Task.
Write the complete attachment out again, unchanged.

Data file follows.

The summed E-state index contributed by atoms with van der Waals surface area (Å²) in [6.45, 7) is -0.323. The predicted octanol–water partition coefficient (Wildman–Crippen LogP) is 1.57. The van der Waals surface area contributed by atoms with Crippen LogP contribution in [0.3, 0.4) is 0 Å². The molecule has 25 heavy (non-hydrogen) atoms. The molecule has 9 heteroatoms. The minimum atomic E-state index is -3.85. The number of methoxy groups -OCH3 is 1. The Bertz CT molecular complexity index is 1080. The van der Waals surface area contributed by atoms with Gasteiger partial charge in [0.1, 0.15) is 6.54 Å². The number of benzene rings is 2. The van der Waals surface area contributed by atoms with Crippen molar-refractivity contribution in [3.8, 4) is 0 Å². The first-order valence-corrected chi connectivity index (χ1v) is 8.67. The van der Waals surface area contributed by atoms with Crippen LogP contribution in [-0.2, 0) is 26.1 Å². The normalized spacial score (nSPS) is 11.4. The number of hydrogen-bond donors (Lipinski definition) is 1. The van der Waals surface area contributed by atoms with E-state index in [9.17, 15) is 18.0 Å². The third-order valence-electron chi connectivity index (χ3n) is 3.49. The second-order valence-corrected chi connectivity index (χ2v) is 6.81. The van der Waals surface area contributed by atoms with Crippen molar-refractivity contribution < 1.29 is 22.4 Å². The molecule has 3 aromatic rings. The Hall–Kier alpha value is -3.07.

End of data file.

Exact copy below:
The summed E-state index contributed by atoms with van der Waals surface area (Å²) in [6.45, 7) is -0.323. The predicted octanol–water partition coefficient (Wildman–Crippen LogP) is 1.57. The van der Waals surface area contributed by atoms with Crippen LogP contribution in [0.3, 0.4) is 0 Å². The molecule has 25 heavy (non-hydrogen) atoms. The molecule has 9 heteroatoms. The minimum atomic E-state index is -3.85. The number of methoxy groups -OCH3 is 1. The Bertz CT molecular complexity index is 1080. The van der Waals surface area contributed by atoms with Gasteiger partial charge in [0.1, 0.15) is 6.54 Å². The number of benzene rings is 2. The van der Waals surface area contributed by atoms with Crippen molar-refractivity contribution in [3.8, 4) is 0 Å². The first-order valence-corrected chi connectivity index (χ1v) is 8.67. The van der Waals surface area contributed by atoms with Crippen LogP contribution in [-0.2, 0) is 26.1 Å². The normalized spacial score (nSPS) is 11.4. The number of hydrogen-bond donors (Lipinski definition) is 1. The van der Waals surface area contributed by atoms with E-state index in [9.17, 15) is 18.0 Å². The third-order valence-electron chi connectivity index (χ3n) is 3.49. The second-order valence-corrected chi connectivity index (χ2v) is 6.81. The van der Waals surface area contributed by atoms with Crippen molar-refractivity contribution < 1.29 is 22.4 Å². The molecule has 3 aromatic rings. The Hall–Kier alpha value is -3.07.